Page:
Dear valued Bank of America Customer!

As part of our continuing commitment to

protect your account and to reduce the instance

of fraud on our website, we are undertaking a

period review of our member accounts. You are

requested to visit our site by following the link

given below. This is required for us to continue

to offer you a safe and risk free environment to

send and receive money online, and maintain the

Bank of America Experience. After verification you will be

redirected to the Bank of America home page. Thank you.

http://www.bankofamerica.com/state.cgi?section=generic&update=&cookiecheck=yes&destination=nba/signin

Copyright 2003 Bank of America Corporation. All rights reserved.

That’s what it looked like – but looks can be deceiving. The link to www.bankofamerica.com was really just text. The actual web link, hidden in the source code of the email, was different (I’m going to change a few characters so it will show up here, as it is specifically formatted to be invisible!&#185):

http://www.bankofamerica.com %01%01%01%01%01%01%01%01%01%01%01%01%01….. %34:%38%30/%77%77%77/%62%6F%61/%73%74%61%74%65%5F%63%67%69%2E%70%68%70

So, what have we here? It’s an exploit, taking advantage of the way Internet Explorer (and possibly other browsers) treat what they see. You’re not being sent to a Bank of America website but actually:

http://www.bankofamerica.com/state.cgi?section=generic”>http://www.bankofamerica.com +stuff_snipped+

@211.23.65.84:80/www/boa/state_cgi.php”>http://www.bankofamerica.com/state.cgi?section=generic

In other words, the info you see is treated as if it were a username or password and the real destination is a directory on 211.23.65.84. That IP address, 211.23.65.84 is nothing out of the ordinary. Every website has a numerical address hiding behind its URL. This site, www.geofffox.com, is really 66.225.220.189.

So, who is 211.23.65.84? It’s a website, hosted by Chungwa Telecom Co, Ltd.

netname: HINET-TW

descr: CHTD, Chunghwa Telecom Co.,Ltd.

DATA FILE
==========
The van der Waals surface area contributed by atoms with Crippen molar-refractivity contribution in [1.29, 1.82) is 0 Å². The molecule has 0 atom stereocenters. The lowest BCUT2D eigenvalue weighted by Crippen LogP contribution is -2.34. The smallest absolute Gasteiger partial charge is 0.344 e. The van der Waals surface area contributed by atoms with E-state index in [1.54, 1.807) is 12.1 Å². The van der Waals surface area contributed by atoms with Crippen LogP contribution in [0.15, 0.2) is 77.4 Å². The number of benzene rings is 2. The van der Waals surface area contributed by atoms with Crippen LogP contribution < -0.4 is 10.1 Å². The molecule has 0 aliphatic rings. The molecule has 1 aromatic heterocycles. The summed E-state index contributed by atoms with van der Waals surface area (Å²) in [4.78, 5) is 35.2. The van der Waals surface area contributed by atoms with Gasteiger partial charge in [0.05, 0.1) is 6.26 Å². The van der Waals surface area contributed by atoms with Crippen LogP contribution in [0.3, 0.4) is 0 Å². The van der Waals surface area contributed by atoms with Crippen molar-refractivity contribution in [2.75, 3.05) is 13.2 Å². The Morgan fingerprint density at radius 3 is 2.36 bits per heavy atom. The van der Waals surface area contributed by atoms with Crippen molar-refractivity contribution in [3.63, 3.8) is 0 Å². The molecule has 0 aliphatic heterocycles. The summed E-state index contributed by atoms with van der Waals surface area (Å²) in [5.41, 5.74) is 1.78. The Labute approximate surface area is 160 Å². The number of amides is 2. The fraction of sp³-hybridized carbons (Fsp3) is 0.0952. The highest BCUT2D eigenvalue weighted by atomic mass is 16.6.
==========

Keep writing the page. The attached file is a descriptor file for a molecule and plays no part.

descr: Data-Bldg.6F, No.21, Sec.21, Hsin-Yi Rd.

descr: Taipei Taiwan 100

country: TW

Are you confused yet?

Let’s get very simple. Someone sent out emails, looking like they were coming from Bank of America, asking people to log in and provide account details. What looked like a Bank of America website was really a website located in Taiwan.

The normal user of this IP address is Spectrum Research and Testing Laboratory, Inc. More than likely, they had no clue what was going on, and one of their computers had been hijacked for this exploit.

What’s even stranger is that the actual email was mailed from a Comcast home customer! It’s possible that the Comcast subscriber was a conspirator, but more often than not some piece of ‘malware’ has invaded that home machine and it’s now a ‘zombie’ doing the bidding of these potential identity thieves!

It just sounds too weird, doesn’t it? But this kind of stuff is going on all the time! Many people, maybe most people, who get this kind of email will bite and enter their info. Everything looks legit. Everything seems on the up-and-up.

As of this evening, the site mentioned in the email is down. How many user names and passwords were gotten before it was stopped? Your guess is as good as mine.

Catching the crooks is going to be tough. The miscreants who devised this probably aren’t in Taiwan, or using a Comcast cable modem. They could be anywhere in the world, getting ready to go on the shopping spree of a lifetime. On the Internet, there’s really no difference between Brooklyn or Bulgaria or Buenos Aires.

This is the cancer that has invaded the Internet. I have mentioned this before, but it bears repeating. The Internet in general, and email in particular, will become devalued unless a method is devised to accurately verify who is the sender. This will mean a total reconfiguration of email protocols – but it’s got to be done. And, it’s got to be done sooner rather than later.

Tonight, there’s someone, somewhere, who suddenly has the money to mount the research into writing that new email protocol – but that’s the last thing he wants.

I could not have begun to tell this story without the help of Spamcop and SamSpade. Both are top notch in getting to the bottom of spam.

&#185 – (01-10-04 3:33 PM) I just got a call from Mike, at the Cingular Store, who was reading my webpage. It seems even including the altered code from this email was enough to set off McAffee Virus Scanner! I have changed the code again and McAffee now passes it. This just goes to show how nefarious these ‘phishing’ emailers are!